We in LGBT media often treat DADT and ENDA as separate stories in our coverage because we cover these issues in far greater detail and with far greater frequency than is generally seen in any straight mainstream newsmedia. Despite that, we know and understand that both of these efforts are really just two aspects of the very same issue: ensuring full workplace equality for all LGBT Americans.

How can it be that MSNBC gets it on health care, gets it on environmental issues, gets it on DADT, gets it on so many important issues, but doesn't get it on ENDA, nor understand how completely it intertwines with DADT? You have to wonder if anyone at MSNBC has ever thought to investigate exactly what kind of lives these soldiers will come home to once they've left the service.

All that said, I want to make it clear that this isn't an attack on MSNBC. Quite the opposite, in fact. I'm a loyal viewer of both The Rachel Maddow Show and Countdown with Keith Olbermann, and MSNBC is always my go-to channel for coverage of big stories. It's precisely because MSNBC has demonstrated repeatedly that they can consistently meet such a high standard that I feel compelled to call them out on this and ask why this standard isn't being met in their coverage of the LGBT civil rights movement. In short, we know MSNBC can do better than this because they already are doing better than this on any number of the important issues which fill their airtime. The question that must be asked is why aren't they doing better here?

In the end, it comes down to just one point, one which I hope will resonate with the folks at MSNBC should any of them actually read this, and that point is this: when you focus solely on the shiniest, sexiest part of a story and completely ignore the rest of it, the dirty, unpleasant parts where there are no brass buttons shining in the sun or American flags flying proudly in the background, just the unattractive, unsexy daily lives that most LGBT Americans struggle to live, you then become that which you spend so much of your airtime condemning: hypocrites.

If it's sauce for Fox, it's sauce for MSNBC.

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Good points, Becky. I've been wondering about this for a while now.

Thought I was going to only ever hear these words out of my own mouth. Thank you!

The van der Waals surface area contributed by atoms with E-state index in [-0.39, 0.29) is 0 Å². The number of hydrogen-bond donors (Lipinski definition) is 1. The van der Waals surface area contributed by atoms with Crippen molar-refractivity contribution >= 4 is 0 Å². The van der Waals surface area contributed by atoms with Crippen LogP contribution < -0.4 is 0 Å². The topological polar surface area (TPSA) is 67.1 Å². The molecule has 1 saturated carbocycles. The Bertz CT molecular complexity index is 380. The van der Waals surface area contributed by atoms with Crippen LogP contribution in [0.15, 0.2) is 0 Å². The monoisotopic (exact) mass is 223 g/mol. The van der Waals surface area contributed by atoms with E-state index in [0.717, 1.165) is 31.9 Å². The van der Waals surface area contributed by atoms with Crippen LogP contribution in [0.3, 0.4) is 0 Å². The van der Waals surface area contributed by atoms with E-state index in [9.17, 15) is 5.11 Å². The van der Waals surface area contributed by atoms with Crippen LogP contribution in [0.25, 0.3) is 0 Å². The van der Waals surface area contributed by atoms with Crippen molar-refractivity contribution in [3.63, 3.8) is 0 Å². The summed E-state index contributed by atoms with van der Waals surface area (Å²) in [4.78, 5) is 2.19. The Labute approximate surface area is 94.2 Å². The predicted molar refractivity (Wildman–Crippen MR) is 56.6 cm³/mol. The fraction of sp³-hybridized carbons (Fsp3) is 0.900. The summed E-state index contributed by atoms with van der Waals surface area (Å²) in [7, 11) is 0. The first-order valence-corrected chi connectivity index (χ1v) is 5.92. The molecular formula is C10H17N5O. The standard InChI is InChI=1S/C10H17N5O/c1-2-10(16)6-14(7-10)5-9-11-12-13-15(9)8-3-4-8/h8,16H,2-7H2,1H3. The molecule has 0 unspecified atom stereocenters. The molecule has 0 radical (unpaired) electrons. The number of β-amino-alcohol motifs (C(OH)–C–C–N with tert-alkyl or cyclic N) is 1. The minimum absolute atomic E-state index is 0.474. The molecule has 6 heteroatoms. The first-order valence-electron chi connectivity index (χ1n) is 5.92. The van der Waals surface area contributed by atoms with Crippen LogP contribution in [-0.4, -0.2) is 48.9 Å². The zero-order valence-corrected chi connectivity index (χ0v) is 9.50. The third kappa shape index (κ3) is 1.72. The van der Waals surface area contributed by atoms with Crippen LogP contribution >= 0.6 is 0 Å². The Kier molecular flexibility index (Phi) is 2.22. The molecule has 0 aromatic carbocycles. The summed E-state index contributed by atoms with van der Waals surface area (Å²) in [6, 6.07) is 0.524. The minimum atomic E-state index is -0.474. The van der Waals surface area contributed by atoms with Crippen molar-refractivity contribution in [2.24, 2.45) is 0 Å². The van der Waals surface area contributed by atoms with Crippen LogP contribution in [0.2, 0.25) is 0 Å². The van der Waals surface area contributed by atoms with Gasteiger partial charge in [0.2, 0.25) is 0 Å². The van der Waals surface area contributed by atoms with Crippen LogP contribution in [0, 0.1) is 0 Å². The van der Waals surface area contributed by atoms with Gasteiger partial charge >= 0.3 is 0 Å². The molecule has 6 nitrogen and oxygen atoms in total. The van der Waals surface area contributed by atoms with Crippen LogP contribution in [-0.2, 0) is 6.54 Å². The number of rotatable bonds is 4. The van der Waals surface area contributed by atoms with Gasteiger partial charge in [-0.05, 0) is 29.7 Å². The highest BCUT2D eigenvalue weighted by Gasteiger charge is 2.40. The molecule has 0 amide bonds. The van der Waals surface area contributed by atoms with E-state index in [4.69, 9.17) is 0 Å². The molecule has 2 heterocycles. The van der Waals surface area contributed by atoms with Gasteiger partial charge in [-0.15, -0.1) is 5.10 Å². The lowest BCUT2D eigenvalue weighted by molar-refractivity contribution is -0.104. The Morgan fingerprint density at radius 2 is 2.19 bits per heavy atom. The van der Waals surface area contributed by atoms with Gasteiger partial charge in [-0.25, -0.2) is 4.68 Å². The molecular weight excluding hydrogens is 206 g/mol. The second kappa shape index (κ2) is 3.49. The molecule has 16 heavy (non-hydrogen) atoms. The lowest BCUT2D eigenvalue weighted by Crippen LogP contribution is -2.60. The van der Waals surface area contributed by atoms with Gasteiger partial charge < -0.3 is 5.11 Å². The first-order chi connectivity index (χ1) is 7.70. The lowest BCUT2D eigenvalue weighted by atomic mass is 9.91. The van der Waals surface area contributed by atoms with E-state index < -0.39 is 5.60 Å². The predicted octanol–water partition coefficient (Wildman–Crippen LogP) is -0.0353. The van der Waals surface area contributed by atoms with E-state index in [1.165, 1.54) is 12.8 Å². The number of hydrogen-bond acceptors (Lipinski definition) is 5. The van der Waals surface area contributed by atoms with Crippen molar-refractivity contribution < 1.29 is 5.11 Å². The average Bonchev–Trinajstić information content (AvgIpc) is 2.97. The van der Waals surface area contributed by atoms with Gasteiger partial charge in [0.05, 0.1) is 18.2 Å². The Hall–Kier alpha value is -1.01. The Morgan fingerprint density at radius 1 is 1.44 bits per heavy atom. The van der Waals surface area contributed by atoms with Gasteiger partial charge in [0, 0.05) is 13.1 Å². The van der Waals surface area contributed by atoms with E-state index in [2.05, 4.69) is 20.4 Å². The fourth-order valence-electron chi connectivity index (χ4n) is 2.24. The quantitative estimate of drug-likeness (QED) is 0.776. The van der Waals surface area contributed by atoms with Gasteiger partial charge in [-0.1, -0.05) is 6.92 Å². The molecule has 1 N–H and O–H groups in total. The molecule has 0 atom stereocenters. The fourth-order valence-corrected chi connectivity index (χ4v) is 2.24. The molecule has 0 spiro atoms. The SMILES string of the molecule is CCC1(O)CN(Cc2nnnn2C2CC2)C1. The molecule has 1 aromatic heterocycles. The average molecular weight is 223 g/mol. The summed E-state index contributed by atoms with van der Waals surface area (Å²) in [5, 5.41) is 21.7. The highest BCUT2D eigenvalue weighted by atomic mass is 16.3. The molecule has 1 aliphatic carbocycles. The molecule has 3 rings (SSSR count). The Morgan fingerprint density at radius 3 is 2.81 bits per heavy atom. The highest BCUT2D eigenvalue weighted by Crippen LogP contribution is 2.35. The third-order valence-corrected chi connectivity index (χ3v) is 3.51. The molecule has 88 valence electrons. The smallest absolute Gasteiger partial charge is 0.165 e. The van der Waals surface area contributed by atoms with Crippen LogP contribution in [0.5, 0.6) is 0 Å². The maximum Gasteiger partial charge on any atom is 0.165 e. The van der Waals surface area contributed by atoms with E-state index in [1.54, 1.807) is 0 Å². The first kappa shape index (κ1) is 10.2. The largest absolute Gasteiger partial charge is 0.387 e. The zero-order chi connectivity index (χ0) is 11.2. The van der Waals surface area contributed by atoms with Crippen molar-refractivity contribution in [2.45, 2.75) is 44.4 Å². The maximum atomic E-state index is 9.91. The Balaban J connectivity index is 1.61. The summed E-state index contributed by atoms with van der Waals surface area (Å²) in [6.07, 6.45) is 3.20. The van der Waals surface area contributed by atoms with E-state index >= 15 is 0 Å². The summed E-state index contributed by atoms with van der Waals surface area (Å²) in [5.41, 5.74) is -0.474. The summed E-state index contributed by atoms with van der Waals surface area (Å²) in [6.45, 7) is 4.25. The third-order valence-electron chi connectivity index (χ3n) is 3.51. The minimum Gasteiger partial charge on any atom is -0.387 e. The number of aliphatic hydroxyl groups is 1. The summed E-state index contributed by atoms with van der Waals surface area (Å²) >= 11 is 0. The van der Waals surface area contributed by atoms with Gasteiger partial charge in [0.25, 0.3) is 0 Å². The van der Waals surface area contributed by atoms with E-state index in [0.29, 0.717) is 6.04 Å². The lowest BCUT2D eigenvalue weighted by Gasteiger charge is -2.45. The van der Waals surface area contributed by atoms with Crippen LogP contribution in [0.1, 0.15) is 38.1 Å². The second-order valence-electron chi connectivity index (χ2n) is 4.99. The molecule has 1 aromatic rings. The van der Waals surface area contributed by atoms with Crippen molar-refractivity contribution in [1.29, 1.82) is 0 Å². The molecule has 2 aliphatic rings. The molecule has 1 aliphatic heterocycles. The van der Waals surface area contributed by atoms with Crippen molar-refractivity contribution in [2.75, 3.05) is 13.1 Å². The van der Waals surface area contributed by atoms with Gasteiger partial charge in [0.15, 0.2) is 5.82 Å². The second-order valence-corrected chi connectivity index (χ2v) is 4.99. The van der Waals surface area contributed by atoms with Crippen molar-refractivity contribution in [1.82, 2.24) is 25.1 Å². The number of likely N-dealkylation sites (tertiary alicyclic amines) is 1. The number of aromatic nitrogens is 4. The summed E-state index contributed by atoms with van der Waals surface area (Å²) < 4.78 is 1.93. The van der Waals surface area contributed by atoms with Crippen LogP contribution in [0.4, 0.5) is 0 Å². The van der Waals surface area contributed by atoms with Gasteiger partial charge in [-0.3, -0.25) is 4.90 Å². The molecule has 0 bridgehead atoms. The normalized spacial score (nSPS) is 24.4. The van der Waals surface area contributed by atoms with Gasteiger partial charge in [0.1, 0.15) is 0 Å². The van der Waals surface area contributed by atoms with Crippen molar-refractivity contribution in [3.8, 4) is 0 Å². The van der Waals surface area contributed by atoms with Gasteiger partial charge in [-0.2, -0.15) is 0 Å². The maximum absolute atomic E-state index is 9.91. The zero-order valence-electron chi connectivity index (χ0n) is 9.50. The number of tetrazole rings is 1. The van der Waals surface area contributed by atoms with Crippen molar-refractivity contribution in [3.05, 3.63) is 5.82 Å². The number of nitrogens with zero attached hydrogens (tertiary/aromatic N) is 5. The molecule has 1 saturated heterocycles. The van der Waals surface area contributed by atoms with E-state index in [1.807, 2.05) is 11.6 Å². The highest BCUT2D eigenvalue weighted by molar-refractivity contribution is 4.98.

Let's please hear someone on MSNBC calling out Representative Frank for what ENDA's not protecting, like the pre-and-non operative or the genderqueer.

Actually Valerie, that's not really what I want to see from MSNBC. From my perspective, taking on Barney Frank and other Democrats aggressively on the failings of the bill itself or of the Democrats shepherding of it through Congress is mainly the job of the LGBT community media, us, not MSNBC.

What I want to see most from MSNBC is:

1. Asking the questions of Frank and others about ENDA that we can never seem to get answered ourselves, such as the actual bathroom language and whether or not ENDA is actually going to pass this year or if what we've been hearing is just more BS delaying tactics.

2. Consistent coverage and promotion of the issue like they do with DADT. I want to see interviews with fired and discriminated against LGBT civilian workers like we see with similarly situated soldiers, and I want to see coverage when something important happens regarding the bill, just like we get with DADT.

3. Remembering that "LGBT" has four letters, not two, and also remembering that when they talk only about gays and lesbians in reference to important issues like civil rights they're not giving their viewers comprehensive coverage nor reporting the news in a way that's really any more progressive than, say, Fox.

4. Putting an end once and for all to the offensive and bigoted jokes about transpeople spewed by Michael Musto on Countdown.

That's mainly what I'm looking for from MSNBC and frankly, I really don't think it's too much to ask.

Asking them to act like a real news organization, no, that's not too much to ask.

You and I have different definitions of calling out. That's what I meant.

... okay, maybe just one Special Comment too. I love those. :P

I think you're taking the wrong perspective on this, Becky. I think a better answer to the question, "Why aren't -any- of the media conglomerates (radio, TV, newspapers, online media) simply not covering ENDA?" would be:

Because we're not helping them do it.